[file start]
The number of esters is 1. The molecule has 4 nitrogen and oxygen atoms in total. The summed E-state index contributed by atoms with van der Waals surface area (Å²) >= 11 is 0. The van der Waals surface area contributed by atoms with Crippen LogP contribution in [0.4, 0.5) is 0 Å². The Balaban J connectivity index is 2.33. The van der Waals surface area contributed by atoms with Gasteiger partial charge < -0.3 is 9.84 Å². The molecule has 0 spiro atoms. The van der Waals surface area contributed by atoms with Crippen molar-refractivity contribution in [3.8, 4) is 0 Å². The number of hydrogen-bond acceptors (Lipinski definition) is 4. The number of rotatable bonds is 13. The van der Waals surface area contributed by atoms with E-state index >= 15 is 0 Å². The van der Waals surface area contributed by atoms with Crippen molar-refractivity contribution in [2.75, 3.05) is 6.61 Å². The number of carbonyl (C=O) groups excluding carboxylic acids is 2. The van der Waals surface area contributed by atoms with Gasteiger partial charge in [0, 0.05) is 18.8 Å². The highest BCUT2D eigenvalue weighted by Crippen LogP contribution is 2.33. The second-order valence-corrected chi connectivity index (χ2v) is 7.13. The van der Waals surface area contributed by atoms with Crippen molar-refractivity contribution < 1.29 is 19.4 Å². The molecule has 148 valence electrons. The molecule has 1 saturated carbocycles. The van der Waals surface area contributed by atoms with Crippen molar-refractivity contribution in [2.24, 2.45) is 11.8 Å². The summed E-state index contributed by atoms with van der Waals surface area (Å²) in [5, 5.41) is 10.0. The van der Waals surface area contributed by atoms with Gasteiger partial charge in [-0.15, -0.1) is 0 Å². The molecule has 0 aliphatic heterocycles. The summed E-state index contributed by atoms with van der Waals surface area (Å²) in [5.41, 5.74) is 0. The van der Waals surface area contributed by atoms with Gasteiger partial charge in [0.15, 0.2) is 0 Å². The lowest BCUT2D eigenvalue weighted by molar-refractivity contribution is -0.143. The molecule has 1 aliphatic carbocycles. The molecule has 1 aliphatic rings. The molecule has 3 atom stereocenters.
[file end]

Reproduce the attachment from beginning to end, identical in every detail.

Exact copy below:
The number of esters is 1. The molecule has 4 nitrogen and oxygen atoms in total. The summed E-state index contributed by atoms with van der Waals surface area (Å²) >= 11 is 0. The van der Waals surface area contributed by atoms with Crippen LogP contribution in [0.4, 0.5) is 0 Å². The Balaban J connectivity index is 2.33. The van der Waals surface area contributed by atoms with Gasteiger partial charge < -0.3 is 9.84 Å². The molecule has 0 spiro atoms. The van der Waals surface area contributed by atoms with Crippen molar-refractivity contribution in [3.8, 4) is 0 Å². The number of hydrogen-bond acceptors (Lipinski definition) is 4. The number of rotatable bonds is 13. The van der Waals surface area contributed by atoms with E-state index >= 15 is 0 Å². The van der Waals surface area contributed by atoms with Crippen molar-refractivity contribution in [2.75, 3.05) is 6.61 Å². The number of carbonyl (C=O) groups excluding carboxylic acids is 2. The van der Waals surface area contributed by atoms with Gasteiger partial charge in [0, 0.05) is 18.8 Å². The highest BCUT2D eigenvalue weighted by Crippen LogP contribution is 2.33. The second-order valence-corrected chi connectivity index (χ2v) is 7.13. The van der Waals surface area contributed by atoms with Crippen molar-refractivity contribution < 1.29 is 19.4 Å². The molecule has 148 valence electrons. The molecule has 1 saturated carbocycles. The van der Waals surface area contributed by atoms with Crippen molar-refractivity contribution in [2.24, 2.45) is 11.8 Å². The summed E-state index contributed by atoms with van der Waals surface area (Å²) in [5, 5.41) is 10.0. The van der Waals surface area contributed by atoms with Gasteiger partial charge in [-0.15, -0.1) is 0 Å². The molecule has 0 aliphatic heterocycles. The summed E-state index contributed by atoms with van der Waals surface area (Å²) in [5.41, 5.74) is 0. The van der Waals surface area contributed by atoms with Gasteiger partial charge in [0.15, 0.2) is 0 Å². The lowest BCUT2D eigenvalue weighted by molar-refractivity contribution is -0.143. The molecule has 1 aliphatic carbocycles. The molecule has 1 aliphatic rings. The molecule has 3 atom stereocenters.